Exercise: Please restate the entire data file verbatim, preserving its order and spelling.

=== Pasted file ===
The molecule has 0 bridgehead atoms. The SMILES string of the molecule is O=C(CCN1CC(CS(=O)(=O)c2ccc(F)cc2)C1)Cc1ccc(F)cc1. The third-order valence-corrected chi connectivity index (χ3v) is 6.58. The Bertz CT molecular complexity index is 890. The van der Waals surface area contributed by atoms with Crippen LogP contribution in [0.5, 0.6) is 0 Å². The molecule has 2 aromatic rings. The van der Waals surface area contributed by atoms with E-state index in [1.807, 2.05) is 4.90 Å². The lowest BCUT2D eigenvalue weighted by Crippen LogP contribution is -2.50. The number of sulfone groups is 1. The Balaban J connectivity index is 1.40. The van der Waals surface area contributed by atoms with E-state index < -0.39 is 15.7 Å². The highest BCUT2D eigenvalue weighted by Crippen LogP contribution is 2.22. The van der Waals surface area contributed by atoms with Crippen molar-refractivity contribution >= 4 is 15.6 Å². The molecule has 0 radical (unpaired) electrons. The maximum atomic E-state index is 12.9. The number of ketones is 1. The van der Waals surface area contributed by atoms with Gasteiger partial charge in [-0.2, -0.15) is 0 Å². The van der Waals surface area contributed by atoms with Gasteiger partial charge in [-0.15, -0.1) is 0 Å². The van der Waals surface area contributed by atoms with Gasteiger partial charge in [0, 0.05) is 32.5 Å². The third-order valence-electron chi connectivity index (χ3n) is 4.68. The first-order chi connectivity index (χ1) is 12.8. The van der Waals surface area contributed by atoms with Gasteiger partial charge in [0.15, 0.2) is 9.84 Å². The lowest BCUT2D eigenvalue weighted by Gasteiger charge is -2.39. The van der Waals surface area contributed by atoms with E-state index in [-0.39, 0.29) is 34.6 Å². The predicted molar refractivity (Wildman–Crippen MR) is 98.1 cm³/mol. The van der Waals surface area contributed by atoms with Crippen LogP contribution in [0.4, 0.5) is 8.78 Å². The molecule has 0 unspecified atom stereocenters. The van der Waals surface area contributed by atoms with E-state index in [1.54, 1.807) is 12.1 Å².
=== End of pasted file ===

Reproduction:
The molecule has 0 bridgehead atoms. The SMILES string of the molecule is O=C(CCN1CC(CS(=O)(=O)c2ccc(F)cc2)C1)Cc1ccc(F)cc1. The third-order valence-corrected chi connectivity index (χ3v) is 6.58. The Bertz CT molecular complexity index is 890. The van der Waals surface area contributed by atoms with Crippen LogP contribution in [0.5, 0.6) is 0 Å². The molecule has 2 aromatic rings. The van der Waals surface area contributed by atoms with E-state index in [1.807, 2.05) is 4.90 Å². The lowest BCUT2D eigenvalue weighted by Crippen LogP contribution is -2.50. The number of sulfone groups is 1. The Balaban J connectivity index is 1.40. The van der Waals surface area contributed by atoms with E-state index < -0.39 is 15.7 Å². The highest BCUT2D eigenvalue weighted by Crippen LogP contribution is 2.22. The van der Waals surface area contributed by atoms with Crippen molar-refractivity contribution >= 4 is 15.6 Å². The molecule has 0 radical (unpaired) electrons. The maximum atomic E-state index is 12.9. The number of ketones is 1. The van der Waals surface area contributed by atoms with Gasteiger partial charge in [-0.2, -0.15) is 0 Å². The van der Waals surface area contributed by atoms with Gasteiger partial charge in [-0.15, -0.1) is 0 Å². The van der Waals surface area contributed by atoms with Gasteiger partial charge in [0, 0.05) is 32.5 Å². The third-order valence-electron chi connectivity index (χ3n) is 4.68. The first-order chi connectivity index (χ1) is 12.8. The van der Waals surface area contributed by atoms with Gasteiger partial charge in [0.15, 0.2) is 9.84 Å². The lowest BCUT2D eigenvalue weighted by Gasteiger charge is -2.39. The van der Waals surface area contributed by atoms with E-state index in [-0.39, 0.29) is 34.6 Å². The predicted molar refractivity (Wildman–Crippen MR) is 98.1 cm³/mol. The van der Waals surface area contributed by atoms with Crippen LogP contribution in [0.4, 0.5) is 8.78 Å². The molecule has 0 unspecified atom stereocenters. The van der Waals surface area contributed by atoms with E-state index in [1.54, 1.807) is 12.1 Å².